The increasing prevalence of diabetes is placing important demands on the Chinese health care system. Providing self-management programs to the fast-growing number of people with diabetes presents an urgent need in rural primary care settings in China. Peer support has demonstrated effectiveness in improving self-management for individuals with diabetes in urban communities in China. A priority then becomes developing and evaluating a peer support program in primary care settings in rural communities of China and determining whether it is feasible and acceptable.
The aims of this study are (1) to evaluate the feasibility and acceptability of a peer support approach to type 2 diabetes self-management in rural primary care settings; (2) to identify enabler and facilitator factors likely to influence the peer support implementation; (3) to provide primary data and evidence for developing a version of the program suitable for a randomized controlled trial in rural primary care settings.
Three townships will be sampled from 3 different counties of Anhui province as the study setting. Participants will be recruited based on these counties’ local primary care health record system. The peer supporters will be recruited from among the participants. The peer support program will be led by peer supporters who have completed 12 hours of training. It will be guided by primary care providers. The program will include biweekly meetings over 3 months with varied peer support contacts between meetings to encourage the implementation of diabetes self-management. Mixed methods will be used for evaluation. Qualitative methods will be used to collect information from health care system professionals, individuals with diabetes, and peer supporters. Quantitative methods will be used to collect baseline data and data at the end of the 3-month intervention regarding psychosocial factors and self-management practices.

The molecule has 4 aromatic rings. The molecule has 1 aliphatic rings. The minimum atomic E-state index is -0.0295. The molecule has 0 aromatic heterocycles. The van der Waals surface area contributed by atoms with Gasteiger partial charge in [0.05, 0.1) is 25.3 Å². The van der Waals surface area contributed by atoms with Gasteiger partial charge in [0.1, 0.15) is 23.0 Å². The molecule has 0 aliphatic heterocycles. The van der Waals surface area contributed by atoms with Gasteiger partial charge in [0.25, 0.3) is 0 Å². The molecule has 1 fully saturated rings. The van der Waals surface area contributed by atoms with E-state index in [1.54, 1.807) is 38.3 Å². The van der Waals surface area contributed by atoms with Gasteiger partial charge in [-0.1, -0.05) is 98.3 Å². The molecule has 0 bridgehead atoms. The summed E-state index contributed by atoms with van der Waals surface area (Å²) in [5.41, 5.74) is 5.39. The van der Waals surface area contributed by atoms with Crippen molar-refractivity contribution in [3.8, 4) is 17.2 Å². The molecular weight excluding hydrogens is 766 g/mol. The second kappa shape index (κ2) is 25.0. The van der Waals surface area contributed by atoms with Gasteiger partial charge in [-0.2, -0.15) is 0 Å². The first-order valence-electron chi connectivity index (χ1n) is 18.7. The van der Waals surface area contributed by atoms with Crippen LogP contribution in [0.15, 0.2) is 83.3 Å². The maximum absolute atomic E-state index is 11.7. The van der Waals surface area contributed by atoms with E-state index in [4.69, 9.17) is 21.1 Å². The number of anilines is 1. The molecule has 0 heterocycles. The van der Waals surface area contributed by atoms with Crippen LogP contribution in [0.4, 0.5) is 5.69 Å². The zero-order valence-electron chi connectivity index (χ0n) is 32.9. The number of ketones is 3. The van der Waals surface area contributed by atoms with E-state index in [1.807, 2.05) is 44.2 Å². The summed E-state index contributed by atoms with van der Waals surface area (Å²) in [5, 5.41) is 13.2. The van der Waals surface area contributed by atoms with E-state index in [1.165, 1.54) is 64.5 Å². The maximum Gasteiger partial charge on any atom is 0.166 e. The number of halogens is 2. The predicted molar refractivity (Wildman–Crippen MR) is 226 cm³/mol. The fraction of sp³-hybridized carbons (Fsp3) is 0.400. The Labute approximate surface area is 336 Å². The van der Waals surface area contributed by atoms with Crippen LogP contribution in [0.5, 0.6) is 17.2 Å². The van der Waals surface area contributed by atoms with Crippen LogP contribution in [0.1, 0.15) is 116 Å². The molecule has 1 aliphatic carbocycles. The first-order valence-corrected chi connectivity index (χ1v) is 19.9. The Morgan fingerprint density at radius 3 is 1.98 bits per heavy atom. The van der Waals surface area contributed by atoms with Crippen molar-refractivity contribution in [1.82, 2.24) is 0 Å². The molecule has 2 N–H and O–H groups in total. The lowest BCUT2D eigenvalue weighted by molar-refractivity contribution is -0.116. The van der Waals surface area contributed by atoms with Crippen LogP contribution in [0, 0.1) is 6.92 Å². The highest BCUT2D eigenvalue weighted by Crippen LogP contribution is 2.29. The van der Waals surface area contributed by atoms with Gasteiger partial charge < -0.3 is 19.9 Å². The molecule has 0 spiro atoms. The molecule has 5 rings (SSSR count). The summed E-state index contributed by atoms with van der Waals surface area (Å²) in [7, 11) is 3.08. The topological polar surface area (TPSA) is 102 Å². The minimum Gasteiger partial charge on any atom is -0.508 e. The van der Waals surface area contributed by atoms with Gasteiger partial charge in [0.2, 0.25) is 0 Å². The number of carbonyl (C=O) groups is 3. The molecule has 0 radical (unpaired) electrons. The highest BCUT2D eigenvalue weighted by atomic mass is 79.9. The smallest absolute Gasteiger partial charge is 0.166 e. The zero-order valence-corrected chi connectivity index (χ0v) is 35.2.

The results will include (1) quantitative baseline data that will characterize type 2 diabetes self-management practices of individuals with diabetes; (2) qualitative data that will identify enablers of and barriers to self-management practices for individuals with type 2 diabetes in rural communities; (3) both qualitative and quantitative evaluation data, after the 3-month intervention, to demonstrate the feasibility and acceptability of the peer support approach for individuals with type 2 diabetes.
Our findings will inform the design of a tailored intervention program to improve self-management among individuals with type 2 diabetes in rural primary care settings. If we find that the peer support approach is feasible and acceptable, we will develop a larger randomized controlled trial to evaluate effectiveness in multiple rural settings in the province.